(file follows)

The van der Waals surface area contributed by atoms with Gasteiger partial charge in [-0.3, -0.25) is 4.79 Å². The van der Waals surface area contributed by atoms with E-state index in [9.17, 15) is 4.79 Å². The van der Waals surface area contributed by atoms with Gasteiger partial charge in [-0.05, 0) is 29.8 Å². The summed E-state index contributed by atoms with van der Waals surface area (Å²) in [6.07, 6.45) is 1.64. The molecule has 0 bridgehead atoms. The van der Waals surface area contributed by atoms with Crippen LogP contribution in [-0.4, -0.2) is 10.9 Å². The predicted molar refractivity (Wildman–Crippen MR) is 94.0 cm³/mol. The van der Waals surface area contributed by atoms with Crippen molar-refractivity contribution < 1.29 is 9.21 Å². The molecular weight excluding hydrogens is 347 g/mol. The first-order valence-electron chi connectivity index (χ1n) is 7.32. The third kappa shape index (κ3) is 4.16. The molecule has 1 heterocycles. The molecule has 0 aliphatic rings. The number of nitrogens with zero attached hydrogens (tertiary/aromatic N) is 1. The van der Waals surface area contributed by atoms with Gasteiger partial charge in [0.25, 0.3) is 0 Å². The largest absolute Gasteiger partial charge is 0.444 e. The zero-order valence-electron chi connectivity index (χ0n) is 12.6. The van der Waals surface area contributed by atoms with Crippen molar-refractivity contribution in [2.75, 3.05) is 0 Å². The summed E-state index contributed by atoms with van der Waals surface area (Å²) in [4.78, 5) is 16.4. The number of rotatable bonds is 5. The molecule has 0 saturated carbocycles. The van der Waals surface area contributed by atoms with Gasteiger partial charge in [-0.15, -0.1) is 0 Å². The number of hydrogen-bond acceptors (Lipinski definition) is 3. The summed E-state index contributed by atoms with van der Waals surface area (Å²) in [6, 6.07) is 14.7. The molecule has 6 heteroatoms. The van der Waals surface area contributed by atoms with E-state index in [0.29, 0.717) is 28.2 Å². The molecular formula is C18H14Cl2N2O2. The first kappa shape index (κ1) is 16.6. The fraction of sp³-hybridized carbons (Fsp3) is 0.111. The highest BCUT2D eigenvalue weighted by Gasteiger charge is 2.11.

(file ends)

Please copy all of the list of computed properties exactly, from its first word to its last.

The van der Waals surface area contributed by atoms with Gasteiger partial charge in [-0.3, -0.25) is 4.79 Å². The van der Waals surface area contributed by atoms with E-state index in [9.17, 15) is 4.79 Å². The van der Waals surface area contributed by atoms with Gasteiger partial charge in [-0.05, 0) is 29.8 Å². The summed E-state index contributed by atoms with van der Waals surface area (Å²) in [6.07, 6.45) is 1.64. The molecule has 0 bridgehead atoms. The van der Waals surface area contributed by atoms with Crippen LogP contribution in [-0.4, -0.2) is 10.9 Å². The predicted molar refractivity (Wildman–Crippen MR) is 94.0 cm³/mol. The van der Waals surface area contributed by atoms with Crippen molar-refractivity contribution < 1.29 is 9.21 Å². The molecular weight excluding hydrogens is 347 g/mol. The first-order valence-electron chi connectivity index (χ1n) is 7.32. The third kappa shape index (κ3) is 4.16. The molecule has 1 heterocycles. The molecule has 0 aliphatic rings. The number of nitrogens with zero attached hydrogens (tertiary/aromatic N) is 1. The van der Waals surface area contributed by atoms with Gasteiger partial charge in [0.25, 0.3) is 0 Å². The largest absolute Gasteiger partial charge is 0.444 e. The zero-order valence-electron chi connectivity index (χ0n) is 12.6. The van der Waals surface area contributed by atoms with Crippen molar-refractivity contribution in [2.75, 3.05) is 0 Å². The summed E-state index contributed by atoms with van der Waals surface area (Å²) in [4.78, 5) is 16.4. The number of rotatable bonds is 5. The molecule has 0 saturated carbocycles. The van der Waals surface area contributed by atoms with Gasteiger partial charge in [-0.15, -0.1) is 0 Å². The number of hydrogen-bond acceptors (Lipinski definition) is 3. The summed E-state index contributed by atoms with van der Waals surface area (Å²) in [6, 6.07) is 14.7. The molecule has 6 heteroatoms. The van der Waals surface area contributed by atoms with E-state index in [0.29, 0.717) is 28.2 Å². The molecular formula is C18H14Cl2N2O2. The first kappa shape index (κ1) is 16.6. The fraction of sp³-hybridized carbons (Fsp3) is 0.111. The highest BCUT2D eigenvalue weighted by Gasteiger charge is 2.11.